Farewell Old Spice Guy, You Will Be Missed

“i love this guy. hes the best thing to happen to advertising ever.” – MaxamillionGat, YouTube

Yes, that pretty much sums up how most people feel about Old Spice’s latest marketing campaign, which featured actor and former NFL wide receiver Isaiah Mustafa as the Old Spice Guy. The question remains though: did it help the company sell more of their products? I don’t have an answer so I’ll just ask another question. Did you switch to Old Spice because of it?

Here’s what I do know.

The advertising agency behind this online campaign, Wieden + Kennedy, managed to engage half of the Internet, amass hundreds of thousands of views on YouTube, get Old Spice’s Twitter following over 60,000, all without ever shoving the product in your face. Kind of like those Levi’s commercials that have nothing to do with jeans.

People could ask questions of the Old Spice Guy, and almost instantly he’s have a personalized response up on YouTube for them. If you’ve ever spent time in front of a camera, you know what a daunting challenge that is. His answers made you laugh, were fun to watch, and also were the stuff Internet memes are made of. He knew just how to talk to the viewers, which didn’t include talking down to them.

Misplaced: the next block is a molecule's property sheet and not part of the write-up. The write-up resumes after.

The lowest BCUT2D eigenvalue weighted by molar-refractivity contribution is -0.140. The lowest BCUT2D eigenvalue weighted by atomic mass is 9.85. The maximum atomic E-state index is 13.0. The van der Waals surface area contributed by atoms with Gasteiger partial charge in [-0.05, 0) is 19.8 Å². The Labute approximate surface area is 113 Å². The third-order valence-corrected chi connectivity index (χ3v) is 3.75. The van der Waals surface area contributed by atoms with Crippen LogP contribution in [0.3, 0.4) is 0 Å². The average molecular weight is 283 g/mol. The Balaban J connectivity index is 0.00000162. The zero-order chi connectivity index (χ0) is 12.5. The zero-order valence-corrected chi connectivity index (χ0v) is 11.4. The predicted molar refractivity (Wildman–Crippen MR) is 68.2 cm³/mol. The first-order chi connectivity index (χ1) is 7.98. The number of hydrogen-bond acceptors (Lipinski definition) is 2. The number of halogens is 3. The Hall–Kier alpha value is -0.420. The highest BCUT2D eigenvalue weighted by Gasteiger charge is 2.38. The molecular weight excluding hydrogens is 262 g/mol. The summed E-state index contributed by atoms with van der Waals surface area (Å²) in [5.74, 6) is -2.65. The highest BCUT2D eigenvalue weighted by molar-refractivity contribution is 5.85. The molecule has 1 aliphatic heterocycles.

Sadly though, all good things must come to an end, and last week the Old Spice Guy ended his run, but not before setting a new standard in online marketing. Companies in the future will do well to learn from this, and improve on it if they want to reach an ever wider audience. I ask you again though, did you buy Old Spice because of this?

I didn’t.

I’m happy smelling like Dark Chocolate courtesy of Axe. As fun and as witty as the videos were, I never once thought about going out and switching to Old Spice deodorant or body wash. I can almost guarantee that more than a few people did though, and that’s what made the Old Spice Guy a successful campaign. It took the Internet, and made it personal. More and more folks are trying to do that these days, and are either succeeding, or failing. What made this campaign successful were two things. First, it had a lot of money behind it. Second, it got people talking. Getting folks to chat about your product on or offline is the key to brand marketing. Think of how many kids were probably answering their parents in the same monotone voice as Old Spice Guy? When fathers asked, “What the hell are you talking about?” the answer always came back, “Old Spice,” thus sparking conversation.

That, my fine smelling friends, is the sign of a good campaign. Even though I didn’t buy Old Spice during his run, I’ll still miss watching the videos, sharing them with my friends, and I already hate myself for knowing that out there somewhere the Old Spice Guy is trying to find a new gig, and I don’t have the cash to hire him.